The Marvels Finally Did Right By Carol Danvers

2023 has now come to a close, capping off a year of highs and lows across the world of pop culture. Marvel StudiosThe Marvels, November’s sequel to 2019’s Captain Marvel, was thrown into that conversation in some surprising ways, after an underwhelming box office performance that even Disney quickly tried to distance itself from. While there was no shortage of negative discourse around The Marvels, there were some elements of the film that were worth celebrating — particularly, the way it meaningfully fleshed out Carol Danvers / Captain Marvel (Brie Larson) as a character.

Carol’s introduction into the MCU, at the very tail end of the franchise’s massive Infinity Saga, was definitely something distinct. In order to explain away why she hadn’t previously bumped elbows with the Avengers or stopped any modern-day supervillain threats, Marvel Studios set her Captain Marvel solo movie in the 1990s, arguing that she had spent the decades after its events traversing the cosmos to find a new home world for the Skrulls. As a result, Captain Marvel and her return to present-day Earth in Avengers: Endgame provided two snapshots of who Carol is — but didn’t go far beyond the surface.

Captain Marvel, in and of itself, was built around the narrative of Carol re-learning her own identity that the Kree Starforce had brainwashed out of her, but only dipped in and out of those revelations when the plot needed. When we learned via flashback sequences that Carol has been a tenacious person since childhood, or the bond she shared with Maria and Monica Rambeau, or the inciting incident that led to her getting superpowers, it didn’t help paint a complex picture of who she is — in part because she doesn’t know who she is, either. Endgame, meanwhile, only gave her three-and-a-half minutes of total screen time, in which she only had space to briefly react to the cacophony of heroes and villains around her. It didn’t help that, due to Marvel Studios’ production schedules, Carol’s Endgame scenes were written and filmed before Captain Marvel, preventing any sort of meaningful development or synergy between the two storylines. (The fact that we didn’t even get a connection between Carol’s “Avenger” call sign and the team it inspired feels particularly egregious, in hindsight.)

Sure, Marvel readers — especially the “Carol Corps” fandom surrounding the Captain Marvel relaunch — are well aware of how interesting Carol is as a character. But too much time was spent telling us that the Carol we met in Captain Marvel and Endgame is compelling, instead of showing it to us. Her only appearance in the first season of the What If…? animated series placed her in a similar role, only existing on the orbit of Party Thor’s story. Even 2022’s Ms. Marvel Disney+ series, which hinges on Kamala Khan / Ms. Marvel’s (Iman Vellani) personal fandom towards Carol, basically stuck to the same platitudes about her. That’s what made the prospect of The Marvels — really, the first MCU project that could approach Carol as a character first, instead of just a fixture in a larger plot — so full of potential. And luckily, the film reached that potential and, in some ways, skyrocketed past it.

The Carol Danvers we meet in The Marvels, who gets thrown into a bizarre power-switching plot with Kamala and a now-adult Monica Rambeau (Teyonah Parris), could not be more different from the snappy stoicism she displayed just a few years before in Endgame. Yes, Carol still has piles of emotional baggage to deal with, particularly regarding her unintentional role in the planet Hala being thrown into a decades-long Dark Age. Yes, she is continuing to unpack the memories that the Kree previously stole from her, with the help of a Skrull mind-reading device. But at no point in The Marvels does Carol collapse under that narrative weight — if anything, it helps further illuminate the complex woman she has become. She has lived a life through her decades among the stars, helping various planets and even agreeing to a marriage of convenience because she recognized it was the right thing to do. Just as quickly as she is able to make tough decisions on the battlefield, she is able to offer a heartfelt and understanding apology to a teammate she slighted. Across The Marvels, we’re able to actually see the natural leader that Carol is, when left to her own devices.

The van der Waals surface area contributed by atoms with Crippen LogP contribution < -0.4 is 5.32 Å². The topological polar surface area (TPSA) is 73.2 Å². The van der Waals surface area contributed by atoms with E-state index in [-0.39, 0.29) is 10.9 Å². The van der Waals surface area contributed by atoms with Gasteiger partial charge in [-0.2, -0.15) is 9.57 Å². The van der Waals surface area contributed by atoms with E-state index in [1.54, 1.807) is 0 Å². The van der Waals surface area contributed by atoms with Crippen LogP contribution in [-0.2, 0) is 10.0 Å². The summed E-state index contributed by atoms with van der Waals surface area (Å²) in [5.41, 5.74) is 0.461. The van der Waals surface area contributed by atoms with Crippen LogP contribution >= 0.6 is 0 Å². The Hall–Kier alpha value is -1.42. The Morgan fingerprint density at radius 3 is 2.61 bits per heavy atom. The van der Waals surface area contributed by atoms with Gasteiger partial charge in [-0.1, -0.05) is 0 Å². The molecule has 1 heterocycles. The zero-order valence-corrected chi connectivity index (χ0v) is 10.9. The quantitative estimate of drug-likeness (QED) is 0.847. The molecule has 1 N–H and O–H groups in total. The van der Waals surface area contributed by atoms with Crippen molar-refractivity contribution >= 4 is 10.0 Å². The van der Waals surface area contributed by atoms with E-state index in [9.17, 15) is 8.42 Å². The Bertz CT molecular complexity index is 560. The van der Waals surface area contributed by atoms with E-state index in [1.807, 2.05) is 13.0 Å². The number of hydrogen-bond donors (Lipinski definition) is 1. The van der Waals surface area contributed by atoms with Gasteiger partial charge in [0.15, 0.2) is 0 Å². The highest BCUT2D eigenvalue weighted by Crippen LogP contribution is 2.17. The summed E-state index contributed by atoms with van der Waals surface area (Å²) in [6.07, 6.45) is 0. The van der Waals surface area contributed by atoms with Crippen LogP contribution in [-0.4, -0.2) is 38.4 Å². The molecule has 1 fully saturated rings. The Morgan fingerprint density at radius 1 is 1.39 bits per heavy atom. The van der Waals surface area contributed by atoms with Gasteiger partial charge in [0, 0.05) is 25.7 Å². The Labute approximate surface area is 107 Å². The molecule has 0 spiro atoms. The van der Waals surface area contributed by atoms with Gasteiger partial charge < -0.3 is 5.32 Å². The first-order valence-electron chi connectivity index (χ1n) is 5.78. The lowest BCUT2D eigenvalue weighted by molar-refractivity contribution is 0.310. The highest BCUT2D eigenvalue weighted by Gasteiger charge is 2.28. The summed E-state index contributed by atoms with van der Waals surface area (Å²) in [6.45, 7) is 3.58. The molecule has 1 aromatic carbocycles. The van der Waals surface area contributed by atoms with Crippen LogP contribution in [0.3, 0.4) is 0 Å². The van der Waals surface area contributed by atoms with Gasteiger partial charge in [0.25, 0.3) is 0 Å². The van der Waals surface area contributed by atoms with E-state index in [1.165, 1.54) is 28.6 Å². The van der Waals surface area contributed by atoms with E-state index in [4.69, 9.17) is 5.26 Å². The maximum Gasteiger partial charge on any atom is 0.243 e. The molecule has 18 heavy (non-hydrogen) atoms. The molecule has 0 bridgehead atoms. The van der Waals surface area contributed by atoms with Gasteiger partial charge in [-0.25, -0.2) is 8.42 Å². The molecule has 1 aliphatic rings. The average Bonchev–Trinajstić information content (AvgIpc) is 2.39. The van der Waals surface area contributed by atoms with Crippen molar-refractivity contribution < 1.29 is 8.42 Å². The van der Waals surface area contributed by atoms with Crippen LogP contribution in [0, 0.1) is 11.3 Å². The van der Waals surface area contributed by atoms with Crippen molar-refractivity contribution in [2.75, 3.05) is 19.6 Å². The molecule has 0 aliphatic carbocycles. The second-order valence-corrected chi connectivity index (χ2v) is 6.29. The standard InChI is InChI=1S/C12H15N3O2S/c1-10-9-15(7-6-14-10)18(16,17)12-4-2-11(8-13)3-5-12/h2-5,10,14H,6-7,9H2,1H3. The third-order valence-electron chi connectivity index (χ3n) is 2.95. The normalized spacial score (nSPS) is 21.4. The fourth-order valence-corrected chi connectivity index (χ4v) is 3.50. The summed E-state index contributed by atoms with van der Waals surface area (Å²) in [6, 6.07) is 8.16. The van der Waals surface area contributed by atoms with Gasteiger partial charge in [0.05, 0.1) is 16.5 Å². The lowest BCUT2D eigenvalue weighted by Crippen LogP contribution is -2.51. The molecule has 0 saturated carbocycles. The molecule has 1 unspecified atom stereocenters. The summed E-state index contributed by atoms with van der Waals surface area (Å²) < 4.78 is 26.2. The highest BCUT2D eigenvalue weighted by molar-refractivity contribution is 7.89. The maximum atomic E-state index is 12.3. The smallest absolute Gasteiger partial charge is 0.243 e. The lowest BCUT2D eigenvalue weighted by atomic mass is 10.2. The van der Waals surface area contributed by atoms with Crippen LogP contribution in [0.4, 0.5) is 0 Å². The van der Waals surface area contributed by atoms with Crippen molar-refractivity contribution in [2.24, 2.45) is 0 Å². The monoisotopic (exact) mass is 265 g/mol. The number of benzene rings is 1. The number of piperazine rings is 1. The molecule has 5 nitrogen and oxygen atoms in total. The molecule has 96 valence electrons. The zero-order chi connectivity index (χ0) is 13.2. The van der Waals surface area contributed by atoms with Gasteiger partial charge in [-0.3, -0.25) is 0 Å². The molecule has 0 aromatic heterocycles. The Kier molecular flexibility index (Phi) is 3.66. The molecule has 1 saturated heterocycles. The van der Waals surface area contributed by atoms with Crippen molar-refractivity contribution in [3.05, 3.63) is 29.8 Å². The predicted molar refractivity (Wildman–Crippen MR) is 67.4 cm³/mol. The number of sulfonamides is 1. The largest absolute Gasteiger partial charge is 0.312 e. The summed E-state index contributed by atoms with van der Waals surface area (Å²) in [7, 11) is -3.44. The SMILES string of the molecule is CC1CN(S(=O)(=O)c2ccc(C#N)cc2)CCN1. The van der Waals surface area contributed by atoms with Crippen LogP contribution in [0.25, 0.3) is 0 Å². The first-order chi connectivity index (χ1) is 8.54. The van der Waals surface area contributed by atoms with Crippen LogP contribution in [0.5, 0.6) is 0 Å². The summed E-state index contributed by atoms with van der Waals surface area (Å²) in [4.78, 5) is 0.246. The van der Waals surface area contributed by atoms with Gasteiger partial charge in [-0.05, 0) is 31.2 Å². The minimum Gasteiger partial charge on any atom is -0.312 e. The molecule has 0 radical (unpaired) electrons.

And beyond that, The Marvels allows Carol to just exist, as someone who isn’t afraid to laugh, cry, make friends, and sass her way out of an argument. The technical elements of the film helped hammer that point home beautifully, filling her spaceship with artifacts of a cozy-but-busy life like thriving plants, dirty dishes, a fancy coffee maker, and random half-filled cups and water bottles. Carol’s street style helped that point as well, dressing her in unabashedly comfortable elements like Crocs and basketball shorts and tank tops.

As Kamala openly acknowledges in the text of The Marvels, her adoration towards Carol prevented her from seeing her as “a real person” — something that, in a way, the MCU itself had been guilty of as well. When establishing Carol Danvers as a character, the franchise became more concerned with the fanfare around debuting their first headlining female superhero, and the brief role she would need to play in their grand finale, that her larger character development took a backseat. Luckily, The Marvels helped illustrate why Carol Danvers is such a magnetic part of the superhero landscape — here’s hoping her future MCU appearances keep the ball rolling.